Allan Carlson: The Family Wage in "Caritas in Veritate"

Encyclical Contains Potential Ambiguity on Key Point

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By Allan Carlson

ROCKFORD, Illinois, JULY 9, 2009 ( As the press has widely reported, “Caritas in Veritate” stands out for its critical stance toward contemporary global capitalism. However, on one matter, the encyclical letter is ambiguous about a long-standing principle of Catholic social justice: the principle of a “family wage” resting on distinctive social and economic roles for men and women.
In his great encyclical “Rerum Novarum” (1891), Pope Leo XIII declared it “a most sacred law of nature that the father of a family see that his offspring are provided with all the necessities of life.” For their part, mothers were “intended by nature for the work of the home […] the education of children and the well-being of the family.” Consequently, Leo argued the principle underlying all employer-worker contracts must be that the wage be at least “sufficiently large to enable [the worker] to provide comfortably for himself, his wife, and his children.”
In “Quadragesimo Anno” (1931), Pope Pius XI termed it “an intolerable abuse […] to be abolished at all costs” for mothers to be forced by their husbands’ low wage to work outside the home, thereby neglecting their natural responsibilities, “especially the training of children.” He added that “[e]very effort must therefore be made” to insure “that fathers of families receive a wage large enough to meet ordinary family needs adequately.” He rendered “merited praise to all, who with a wise and useful purpose, have tried and tested various ways of adjusting the pay for work to family burdens.”
Pope John Paul II’s “Laborem Exercens” (1981) avoided direct discussion of complementary male and female roles, saying instead that the just wage for an adult responsible for a family is that “which will suffice for establishing and properly maintaining a family.” However, the encyclical praised social policy measures such as allowances or grants to mothers devoting themselves exclusively to their children.

And in his apostolic constitution “Familiaris Consortio,” also issued in 1981, John Paul II clearly stated that “society must be structured in such a way that wives and mothers are not in practice compelled to work outside the home, and that their families can live and prosper in a dignified way even when they themselves devote themselves full time to their own family.”
In contrast, “Caritas in Veritate” seems to assume that mothers will be in the workforce (No. 63). It makes no mention of the special work of women in the home, while acknowledging “the right to a just wage and to the personal security of the worker and his or her family.” In discussing “decency” in regard to work, Benedict XVI describes “work that is freely chosen, effectively associating workers, both men and women, with the development of their community; work that enables the worker to be respected and free from any form of discrimination; work that makes it possible for families to meet their needs and provide schooling for their children, without the children themselves being forced into labor.” Earlier Popes would have added “and mothers” to that last phrase; Benedict XVI seems to have quietly accepted the two-earner or two-career family as the new social and economic norm.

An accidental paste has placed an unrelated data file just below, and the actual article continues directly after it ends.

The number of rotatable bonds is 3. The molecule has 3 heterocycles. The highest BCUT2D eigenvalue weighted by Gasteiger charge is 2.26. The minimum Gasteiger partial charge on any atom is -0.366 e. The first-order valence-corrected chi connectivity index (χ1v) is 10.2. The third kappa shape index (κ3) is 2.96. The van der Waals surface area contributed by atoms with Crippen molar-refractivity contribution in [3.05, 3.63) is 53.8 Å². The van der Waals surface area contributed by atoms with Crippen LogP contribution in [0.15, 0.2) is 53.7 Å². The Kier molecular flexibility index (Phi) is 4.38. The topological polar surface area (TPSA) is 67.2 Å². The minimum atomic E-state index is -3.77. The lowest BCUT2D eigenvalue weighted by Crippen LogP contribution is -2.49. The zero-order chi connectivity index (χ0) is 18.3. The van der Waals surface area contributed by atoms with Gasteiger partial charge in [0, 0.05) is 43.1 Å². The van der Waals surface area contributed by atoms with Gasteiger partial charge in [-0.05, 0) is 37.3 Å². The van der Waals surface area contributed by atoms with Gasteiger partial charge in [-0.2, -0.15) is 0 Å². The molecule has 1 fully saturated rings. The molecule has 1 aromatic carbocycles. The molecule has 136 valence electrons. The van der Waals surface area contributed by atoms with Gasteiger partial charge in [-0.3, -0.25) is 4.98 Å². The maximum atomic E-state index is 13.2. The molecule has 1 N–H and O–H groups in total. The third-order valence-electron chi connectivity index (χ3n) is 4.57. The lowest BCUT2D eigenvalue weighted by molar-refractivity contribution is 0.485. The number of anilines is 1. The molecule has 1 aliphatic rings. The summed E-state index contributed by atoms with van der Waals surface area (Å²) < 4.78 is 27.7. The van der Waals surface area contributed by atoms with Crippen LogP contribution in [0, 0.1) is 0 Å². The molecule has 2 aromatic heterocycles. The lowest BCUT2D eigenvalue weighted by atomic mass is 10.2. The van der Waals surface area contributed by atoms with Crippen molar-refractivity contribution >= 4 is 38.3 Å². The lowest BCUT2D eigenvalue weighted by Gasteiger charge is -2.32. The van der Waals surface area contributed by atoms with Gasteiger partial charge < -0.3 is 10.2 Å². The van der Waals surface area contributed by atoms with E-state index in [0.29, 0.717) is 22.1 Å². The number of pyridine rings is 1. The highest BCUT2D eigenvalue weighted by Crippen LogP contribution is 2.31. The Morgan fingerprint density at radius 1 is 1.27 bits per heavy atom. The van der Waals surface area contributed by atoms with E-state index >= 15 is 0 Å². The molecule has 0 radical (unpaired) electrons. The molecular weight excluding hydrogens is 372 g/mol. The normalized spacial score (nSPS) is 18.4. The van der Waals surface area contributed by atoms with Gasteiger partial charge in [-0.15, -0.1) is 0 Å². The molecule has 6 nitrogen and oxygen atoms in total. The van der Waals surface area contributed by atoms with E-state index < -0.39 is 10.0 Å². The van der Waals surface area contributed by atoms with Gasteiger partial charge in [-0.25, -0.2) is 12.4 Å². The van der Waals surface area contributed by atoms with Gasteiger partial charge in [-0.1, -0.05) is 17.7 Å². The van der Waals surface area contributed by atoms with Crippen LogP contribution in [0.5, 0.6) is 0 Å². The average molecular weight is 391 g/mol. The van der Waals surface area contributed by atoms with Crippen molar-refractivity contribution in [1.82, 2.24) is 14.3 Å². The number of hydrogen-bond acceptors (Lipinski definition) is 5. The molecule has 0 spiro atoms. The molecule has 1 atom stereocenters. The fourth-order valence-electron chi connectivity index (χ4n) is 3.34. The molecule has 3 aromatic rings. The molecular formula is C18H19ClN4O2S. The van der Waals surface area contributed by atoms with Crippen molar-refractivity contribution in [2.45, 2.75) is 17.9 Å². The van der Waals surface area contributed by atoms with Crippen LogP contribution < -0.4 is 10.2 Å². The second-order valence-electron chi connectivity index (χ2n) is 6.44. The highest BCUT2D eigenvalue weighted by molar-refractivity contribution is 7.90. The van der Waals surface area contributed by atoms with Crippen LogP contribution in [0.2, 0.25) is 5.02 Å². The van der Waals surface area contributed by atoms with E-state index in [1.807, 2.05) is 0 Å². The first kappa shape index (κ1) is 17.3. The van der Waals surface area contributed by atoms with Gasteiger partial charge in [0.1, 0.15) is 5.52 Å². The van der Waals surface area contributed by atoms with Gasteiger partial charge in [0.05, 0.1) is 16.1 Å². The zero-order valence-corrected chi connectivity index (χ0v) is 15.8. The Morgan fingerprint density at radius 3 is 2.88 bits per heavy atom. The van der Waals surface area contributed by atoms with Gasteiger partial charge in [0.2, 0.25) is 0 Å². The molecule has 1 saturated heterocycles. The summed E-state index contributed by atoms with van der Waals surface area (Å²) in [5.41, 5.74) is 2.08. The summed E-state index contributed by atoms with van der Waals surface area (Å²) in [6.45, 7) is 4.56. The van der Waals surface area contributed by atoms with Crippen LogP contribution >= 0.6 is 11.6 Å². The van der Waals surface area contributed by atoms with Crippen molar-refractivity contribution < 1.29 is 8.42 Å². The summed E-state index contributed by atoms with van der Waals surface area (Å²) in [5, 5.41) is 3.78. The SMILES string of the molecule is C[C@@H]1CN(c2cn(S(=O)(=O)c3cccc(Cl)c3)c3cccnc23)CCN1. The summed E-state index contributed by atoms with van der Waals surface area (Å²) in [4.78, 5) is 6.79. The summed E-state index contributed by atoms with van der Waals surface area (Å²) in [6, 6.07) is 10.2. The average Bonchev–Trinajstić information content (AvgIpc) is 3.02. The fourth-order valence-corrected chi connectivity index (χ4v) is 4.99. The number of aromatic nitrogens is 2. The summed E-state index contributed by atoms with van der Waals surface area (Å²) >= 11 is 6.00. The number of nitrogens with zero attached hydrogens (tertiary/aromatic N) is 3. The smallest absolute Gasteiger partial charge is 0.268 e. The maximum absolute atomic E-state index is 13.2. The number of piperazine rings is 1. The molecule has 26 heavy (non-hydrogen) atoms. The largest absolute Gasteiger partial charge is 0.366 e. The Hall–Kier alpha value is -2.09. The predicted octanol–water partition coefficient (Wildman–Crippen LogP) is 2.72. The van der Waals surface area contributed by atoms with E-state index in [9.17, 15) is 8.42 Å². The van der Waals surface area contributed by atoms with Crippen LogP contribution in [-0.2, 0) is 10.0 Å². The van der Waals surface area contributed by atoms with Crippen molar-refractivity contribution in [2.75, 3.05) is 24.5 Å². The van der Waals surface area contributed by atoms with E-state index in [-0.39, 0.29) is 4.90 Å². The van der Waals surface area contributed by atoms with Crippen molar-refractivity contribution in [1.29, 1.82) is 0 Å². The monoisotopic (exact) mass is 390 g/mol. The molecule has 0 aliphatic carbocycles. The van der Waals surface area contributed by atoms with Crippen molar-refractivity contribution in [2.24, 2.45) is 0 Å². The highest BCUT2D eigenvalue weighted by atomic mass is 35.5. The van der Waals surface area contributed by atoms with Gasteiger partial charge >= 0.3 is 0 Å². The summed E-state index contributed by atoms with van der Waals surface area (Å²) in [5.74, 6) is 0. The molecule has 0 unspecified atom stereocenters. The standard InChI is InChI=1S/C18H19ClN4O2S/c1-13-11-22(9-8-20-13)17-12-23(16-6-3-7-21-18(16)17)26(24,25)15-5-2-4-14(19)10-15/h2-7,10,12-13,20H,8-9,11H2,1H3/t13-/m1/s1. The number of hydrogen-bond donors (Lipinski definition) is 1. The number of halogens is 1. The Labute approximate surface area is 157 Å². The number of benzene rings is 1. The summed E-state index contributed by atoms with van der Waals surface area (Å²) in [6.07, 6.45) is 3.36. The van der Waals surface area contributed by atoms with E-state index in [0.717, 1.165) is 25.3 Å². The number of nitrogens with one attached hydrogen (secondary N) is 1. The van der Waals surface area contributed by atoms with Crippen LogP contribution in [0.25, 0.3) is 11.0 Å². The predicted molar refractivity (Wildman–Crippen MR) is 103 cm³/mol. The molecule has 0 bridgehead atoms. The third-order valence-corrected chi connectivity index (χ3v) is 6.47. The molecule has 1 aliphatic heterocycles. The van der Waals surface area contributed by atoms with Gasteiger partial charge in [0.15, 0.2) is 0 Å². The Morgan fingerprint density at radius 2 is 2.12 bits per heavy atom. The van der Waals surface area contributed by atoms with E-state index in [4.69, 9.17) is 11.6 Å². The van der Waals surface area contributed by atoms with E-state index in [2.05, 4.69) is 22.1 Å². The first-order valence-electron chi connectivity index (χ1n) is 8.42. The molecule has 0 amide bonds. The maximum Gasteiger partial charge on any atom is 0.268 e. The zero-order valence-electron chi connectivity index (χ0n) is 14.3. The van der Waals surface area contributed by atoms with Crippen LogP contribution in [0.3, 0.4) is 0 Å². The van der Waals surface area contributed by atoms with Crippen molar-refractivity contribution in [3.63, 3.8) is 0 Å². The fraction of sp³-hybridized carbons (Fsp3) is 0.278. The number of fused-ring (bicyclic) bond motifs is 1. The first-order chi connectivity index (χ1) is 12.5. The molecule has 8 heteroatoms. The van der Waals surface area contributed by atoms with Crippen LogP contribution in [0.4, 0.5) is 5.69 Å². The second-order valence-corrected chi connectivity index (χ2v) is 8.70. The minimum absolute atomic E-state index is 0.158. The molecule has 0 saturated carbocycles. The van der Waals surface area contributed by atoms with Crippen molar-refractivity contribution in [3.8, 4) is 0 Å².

This may be a case of simply acknowledging current reality. In the developed world (and starting in the late 1960s), capitalism’s hunger for the labor of adult women broke though the legal and cultural barriers created over the prior 100 years to protect the mother in the home. In the developing world, women’s labor is now simply assumed. To progressive eyes, the mother in the home is at best an antiquarian curiosity.
However, this potential shift raises troubling questions about the nature of the Catholic family. Has the rich concept of complementarity — men and women being equal in dignity but different in function — been deemphasized? Has the Christian Democratic defense of the full-time mother subtly given way to the Swedish model of gender equality in the workplace?

Benedict XVI has spoken about the dignity of motherhood in many other settings, but the silence in this encyclical concerning familial roles has created an ambiguity that could undermine the very institution the Pope is strenuously trying to protect. Perhaps a future apostolic letter will clarify these points.
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Allan Carlson is President of The Howard Center for Family, Religion and Society, and author, most recently, of “Third Ways: How Bulgarian Greens, Swedish Housewives and Beer-Swilling Englishmen Created Family-Centered Economies — And Why They Disappeared” (ISI Books).

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